While there is practical merit to the human-canine bond, which developed over a period of 70,000 years, it's not akin to any other human-animal relationship. It is unique.
The person and guide dog are interdependent, and the bond of mutual trust is what makes the partnership successful and fulfilling for both. Ask yourself how many people you would trust with your life, and after answering, ask yourself if you would trust an animal with your life. Unless you are bonded to and live with a working dog, you might hesitate in answering the second question.
To be sure, guide dogs have performed many heroic tasks and have saved handlers from innumerable dangers. However, there are smaller and subtler things that can mean so very much: the feel of your dog's head on a foot while riding the bus, the whimpers and doggie dreaming, the way you and the dog move in sync when walking down the street, and countless other tokens of trust and affection.
With this book, I hope to take the reader on a journey of understanding: learning what it's like to overcome the darker side of disability by walking the path of independence with a canine partner.
Edited by David and Leonore H. Dvorkin
Cover by David Dvorkin
Ann Chiappetta's second book, entitled Follow Your Dog: A Story of Love and Trust, presented a view of the difficulties of life with low vision. She took me on a journey through her world as she reflected on the loneliness of growing up visually impaired but not blind. There are passages that touch the heart describing her struggles with declining vision. I felt her pain at not measuring up to some nonexistent super blind person who does it all right with grace and aplomb. I wanted to hug her for her honesty.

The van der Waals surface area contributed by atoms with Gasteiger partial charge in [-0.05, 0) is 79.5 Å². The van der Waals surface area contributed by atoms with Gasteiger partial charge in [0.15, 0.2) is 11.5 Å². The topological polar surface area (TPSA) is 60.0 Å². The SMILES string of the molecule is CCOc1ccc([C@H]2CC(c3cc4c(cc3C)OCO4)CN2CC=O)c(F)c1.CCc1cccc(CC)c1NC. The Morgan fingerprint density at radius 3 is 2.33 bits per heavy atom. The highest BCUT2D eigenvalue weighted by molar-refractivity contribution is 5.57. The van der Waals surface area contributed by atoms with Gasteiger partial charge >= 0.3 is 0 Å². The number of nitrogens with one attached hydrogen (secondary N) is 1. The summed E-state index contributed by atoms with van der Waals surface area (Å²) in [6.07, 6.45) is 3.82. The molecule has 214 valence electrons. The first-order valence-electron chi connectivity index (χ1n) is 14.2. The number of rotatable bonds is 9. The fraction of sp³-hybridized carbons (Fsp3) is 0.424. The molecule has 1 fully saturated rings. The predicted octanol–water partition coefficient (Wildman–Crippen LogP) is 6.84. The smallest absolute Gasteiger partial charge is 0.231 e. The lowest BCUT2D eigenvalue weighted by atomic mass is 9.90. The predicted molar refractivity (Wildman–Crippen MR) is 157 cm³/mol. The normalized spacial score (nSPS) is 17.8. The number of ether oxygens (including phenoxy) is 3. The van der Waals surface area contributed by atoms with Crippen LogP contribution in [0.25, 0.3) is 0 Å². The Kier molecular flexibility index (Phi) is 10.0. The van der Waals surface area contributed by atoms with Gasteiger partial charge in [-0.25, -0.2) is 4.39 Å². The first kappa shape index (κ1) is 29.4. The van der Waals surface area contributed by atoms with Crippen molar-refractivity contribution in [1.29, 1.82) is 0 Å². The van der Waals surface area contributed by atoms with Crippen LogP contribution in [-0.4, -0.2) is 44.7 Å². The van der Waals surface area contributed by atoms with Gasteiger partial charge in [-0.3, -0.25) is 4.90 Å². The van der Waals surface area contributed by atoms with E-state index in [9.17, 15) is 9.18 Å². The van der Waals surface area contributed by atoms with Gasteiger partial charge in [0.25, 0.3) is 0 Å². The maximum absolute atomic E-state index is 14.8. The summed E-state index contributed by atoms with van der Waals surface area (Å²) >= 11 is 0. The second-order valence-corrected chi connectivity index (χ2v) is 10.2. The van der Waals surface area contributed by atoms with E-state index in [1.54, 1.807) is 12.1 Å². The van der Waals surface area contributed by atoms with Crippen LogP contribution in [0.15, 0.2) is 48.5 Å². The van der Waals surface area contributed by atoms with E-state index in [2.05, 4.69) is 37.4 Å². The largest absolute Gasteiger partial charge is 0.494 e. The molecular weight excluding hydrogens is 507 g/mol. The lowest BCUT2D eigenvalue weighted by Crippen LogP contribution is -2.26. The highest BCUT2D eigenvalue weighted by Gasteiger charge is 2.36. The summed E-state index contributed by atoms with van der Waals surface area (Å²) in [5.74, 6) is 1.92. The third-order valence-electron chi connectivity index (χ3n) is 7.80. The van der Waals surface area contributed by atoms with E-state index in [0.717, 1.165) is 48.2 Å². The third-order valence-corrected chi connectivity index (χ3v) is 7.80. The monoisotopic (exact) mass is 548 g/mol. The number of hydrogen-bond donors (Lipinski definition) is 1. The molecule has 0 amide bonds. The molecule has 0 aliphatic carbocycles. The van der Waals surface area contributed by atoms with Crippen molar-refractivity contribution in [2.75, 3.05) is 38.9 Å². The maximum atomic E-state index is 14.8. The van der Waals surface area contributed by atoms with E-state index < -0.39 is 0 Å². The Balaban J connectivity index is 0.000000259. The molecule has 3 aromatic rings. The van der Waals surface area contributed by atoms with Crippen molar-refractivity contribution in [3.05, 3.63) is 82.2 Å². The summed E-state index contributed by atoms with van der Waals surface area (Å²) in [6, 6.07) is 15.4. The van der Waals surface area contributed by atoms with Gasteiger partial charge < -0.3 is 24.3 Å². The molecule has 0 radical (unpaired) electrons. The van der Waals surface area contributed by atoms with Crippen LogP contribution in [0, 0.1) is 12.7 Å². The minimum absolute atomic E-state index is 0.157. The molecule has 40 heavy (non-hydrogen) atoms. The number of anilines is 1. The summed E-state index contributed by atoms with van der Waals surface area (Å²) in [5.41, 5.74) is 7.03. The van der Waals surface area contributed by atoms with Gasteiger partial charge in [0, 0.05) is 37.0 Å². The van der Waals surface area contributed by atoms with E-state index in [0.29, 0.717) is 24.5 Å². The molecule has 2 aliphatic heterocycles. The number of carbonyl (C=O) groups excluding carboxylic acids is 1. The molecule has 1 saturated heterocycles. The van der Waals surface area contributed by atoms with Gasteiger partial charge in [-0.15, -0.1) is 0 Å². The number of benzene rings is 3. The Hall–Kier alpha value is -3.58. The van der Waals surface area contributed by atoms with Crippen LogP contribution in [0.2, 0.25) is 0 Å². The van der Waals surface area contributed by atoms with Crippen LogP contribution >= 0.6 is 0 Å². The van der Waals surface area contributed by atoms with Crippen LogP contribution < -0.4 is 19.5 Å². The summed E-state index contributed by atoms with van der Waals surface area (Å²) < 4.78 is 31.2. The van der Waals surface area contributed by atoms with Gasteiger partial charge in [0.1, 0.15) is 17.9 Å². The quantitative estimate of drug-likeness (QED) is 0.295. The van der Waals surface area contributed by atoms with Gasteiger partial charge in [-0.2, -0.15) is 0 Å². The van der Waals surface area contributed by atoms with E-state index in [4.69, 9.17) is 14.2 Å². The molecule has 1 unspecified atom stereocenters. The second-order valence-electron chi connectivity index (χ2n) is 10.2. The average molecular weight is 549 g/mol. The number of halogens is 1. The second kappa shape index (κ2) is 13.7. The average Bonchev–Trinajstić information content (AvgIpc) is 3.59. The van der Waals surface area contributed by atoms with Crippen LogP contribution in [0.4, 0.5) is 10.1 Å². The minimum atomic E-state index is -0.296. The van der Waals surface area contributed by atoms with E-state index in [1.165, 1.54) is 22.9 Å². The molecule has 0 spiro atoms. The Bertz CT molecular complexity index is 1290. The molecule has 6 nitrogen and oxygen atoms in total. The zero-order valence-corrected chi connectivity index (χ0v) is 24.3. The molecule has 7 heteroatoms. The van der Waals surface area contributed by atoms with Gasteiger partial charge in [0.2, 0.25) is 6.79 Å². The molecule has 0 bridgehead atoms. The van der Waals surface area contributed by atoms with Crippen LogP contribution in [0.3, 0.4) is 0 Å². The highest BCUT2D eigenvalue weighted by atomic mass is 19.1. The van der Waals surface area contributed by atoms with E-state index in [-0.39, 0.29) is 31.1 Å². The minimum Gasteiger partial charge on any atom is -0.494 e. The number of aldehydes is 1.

Annie's first book, Upwelling, was a book of poetry, and there are elements of her poetic soul here, too. She includes essays that capture how she meets the challenges of her life. She moves forward in the process of overcoming her disappointment over being told she has too much vision to have a guide dog. Her difficulty with changing from bright light to dimness causes her vertigo, and too much light gives her severe pain. She wasn't given cane instruction until she was 28, even though learning some verification techniques might have kept her safer earlier.
Finally, Annie moves into the world of the blind with the achievement of being accepted to train with a guide dog. She learns how to work as a team with her dog, Verona. She shares the joys and the sorrows as Verona first helps her travel with dignity and safety and then begins to show her that guiding has become too much for this gentle dog sooner than Annie expected. She explains transition, second dog issues, and successfully moving on, despite glitches like having to leave class early due to illness.
I have been a guide dog handler for 50 years and a lifelong animal lover. However, I lost all of my vision in childhood. This gave me the best of both worlds. I didn't have to struggle with low vision and learned my compensatory skills early and had the benefits of having had vision for eight years.
Anyone who wonders whether a guide dog might be the answer for them, even though they have some vision, will get a lot out of reading this book. For those who have never had vision, they will better understand how those with some usable sight but not enough for safe travel might benefit from a guide dog. Thank you, Annie, for your openness and willingness to tell your story.
DeAnna Quietwater Noriega
First Vice-President of Guide Dog Users, Inc., 2016-2018
Peer Advisor/Writer for the Vision Aware blog
The review first appeared at this address:
Follow Your Dog is a must read!! It is a reflective, informative story of what vision loss feels like, and how patience, time, love and trust can change a person's life. Kudos to author Ann Chiappetta for writing this heart-warming book and sharing her journey!
Five-star review on Amazon from Cheryll
Hi, Annie and all. Just wanted to send Annie congratulations for a terrific book! For those worried about accessibility, I bought the book from iBooks and was able to read it with no problems using voice over. Annie wrote a very touching story about losing her vision along with her independence, and then gaining it back again with the use of her guide dog. I strongly recommend people check it out.